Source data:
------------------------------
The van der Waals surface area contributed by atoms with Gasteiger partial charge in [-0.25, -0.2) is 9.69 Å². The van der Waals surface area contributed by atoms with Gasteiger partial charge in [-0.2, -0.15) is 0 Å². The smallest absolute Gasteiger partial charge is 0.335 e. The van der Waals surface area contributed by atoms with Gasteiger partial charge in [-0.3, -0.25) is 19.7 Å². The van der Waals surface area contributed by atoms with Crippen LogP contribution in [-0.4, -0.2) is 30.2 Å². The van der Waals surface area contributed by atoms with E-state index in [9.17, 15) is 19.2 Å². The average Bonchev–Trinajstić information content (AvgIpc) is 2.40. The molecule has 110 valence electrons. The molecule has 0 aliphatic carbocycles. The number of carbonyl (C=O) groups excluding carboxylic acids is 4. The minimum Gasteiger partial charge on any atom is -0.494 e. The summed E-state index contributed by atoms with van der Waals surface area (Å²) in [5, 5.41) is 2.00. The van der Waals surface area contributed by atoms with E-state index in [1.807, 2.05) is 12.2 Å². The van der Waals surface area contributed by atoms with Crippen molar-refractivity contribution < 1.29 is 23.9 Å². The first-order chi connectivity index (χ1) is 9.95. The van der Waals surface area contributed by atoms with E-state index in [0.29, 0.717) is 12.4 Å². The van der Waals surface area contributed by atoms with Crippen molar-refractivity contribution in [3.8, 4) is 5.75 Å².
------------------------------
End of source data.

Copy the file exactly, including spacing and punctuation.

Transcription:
The van der Waals surface area contributed by atoms with Gasteiger partial charge in [-0.25, -0.2) is 9.69 Å². The van der Waals surface area contributed by atoms with Gasteiger partial charge in [-0.2, -0.15) is 0 Å². The smallest absolute Gasteiger partial charge is 0.335 e. The van der Waals surface area contributed by atoms with Gasteiger partial charge in [-0.3, -0.25) is 19.7 Å². The van der Waals surface area contributed by atoms with Crippen LogP contribution in [-0.4, -0.2) is 30.2 Å². The van der Waals surface area contributed by atoms with E-state index in [9.17, 15) is 19.2 Å². The average Bonchev–Trinajstić information content (AvgIpc) is 2.40. The molecule has 110 valence electrons. The molecule has 0 aliphatic carbocycles. The number of carbonyl (C=O) groups excluding carboxylic acids is 4. The minimum Gasteiger partial charge on any atom is -0.494 e. The summed E-state index contributed by atoms with van der Waals surface area (Å²) in [5, 5.41) is 2.00. The van der Waals surface area contributed by atoms with E-state index in [1.807, 2.05) is 12.2 Å². The van der Waals surface area contributed by atoms with Crippen molar-refractivity contribution < 1.29 is 23.9 Å². The first-order chi connectivity index (χ1) is 9.95. The van der Waals surface area contributed by atoms with E-state index in [0.29, 0.717) is 12.4 Å². The van der Waals surface area contributed by atoms with Crippen molar-refractivity contribution in [3.8, 4) is 5.75 Å².